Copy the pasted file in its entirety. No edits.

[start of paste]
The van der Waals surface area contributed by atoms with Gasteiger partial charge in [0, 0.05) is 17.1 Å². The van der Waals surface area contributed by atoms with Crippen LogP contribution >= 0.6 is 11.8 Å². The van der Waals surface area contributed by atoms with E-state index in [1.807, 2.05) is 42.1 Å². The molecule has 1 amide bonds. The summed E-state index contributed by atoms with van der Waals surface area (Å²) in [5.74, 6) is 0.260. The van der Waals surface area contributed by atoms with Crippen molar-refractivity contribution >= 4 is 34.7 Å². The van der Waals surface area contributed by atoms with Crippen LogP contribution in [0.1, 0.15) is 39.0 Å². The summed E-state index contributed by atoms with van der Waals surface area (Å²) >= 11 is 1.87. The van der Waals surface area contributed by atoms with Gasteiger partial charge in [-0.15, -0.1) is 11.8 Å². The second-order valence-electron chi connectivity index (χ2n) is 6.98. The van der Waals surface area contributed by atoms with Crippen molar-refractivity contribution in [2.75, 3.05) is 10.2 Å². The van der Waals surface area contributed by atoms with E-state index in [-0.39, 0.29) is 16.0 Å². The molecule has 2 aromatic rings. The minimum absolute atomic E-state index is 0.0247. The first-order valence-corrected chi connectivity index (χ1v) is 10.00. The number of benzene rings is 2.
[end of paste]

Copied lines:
The van der Waals surface area contributed by atoms with Gasteiger partial charge in [0, 0.05) is 17.1 Å². The van der Waals surface area contributed by atoms with Crippen LogP contribution >= 0.6 is 11.8 Å². The van der Waals surface area contributed by atoms with E-state index in [1.807, 2.05) is 42.1 Å². The molecule has 1 amide bonds. The summed E-state index contributed by atoms with van der Waals surface area (Å²) in [5.74, 6) is 0.260. The van der Waals surface area contributed by atoms with Crippen molar-refractivity contribution >= 4 is 34.7 Å². The van der Waals surface area contributed by atoms with Crippen LogP contribution in [0.1, 0.15) is 39.0 Å². The summed E-state index contributed by atoms with van der Waals surface area (Å²) >= 11 is 1.87. The van der Waals surface area contributed by atoms with Gasteiger partial charge in [-0.15, -0.1) is 11.8 Å². The second-order valence-electron chi connectivity index (χ2n) is 6.98. The van der Waals surface area contributed by atoms with Crippen molar-refractivity contribution in [2.75, 3.05) is 10.2 Å². The van der Waals surface area contributed by atoms with E-state index in [-0.39, 0.29) is 16.0 Å². The molecule has 2 aromatic rings. The minimum absolute atomic E-state index is 0.0247. The first-order valence-corrected chi connectivity index (χ1v) is 10.00. The number of benzene rings is 2.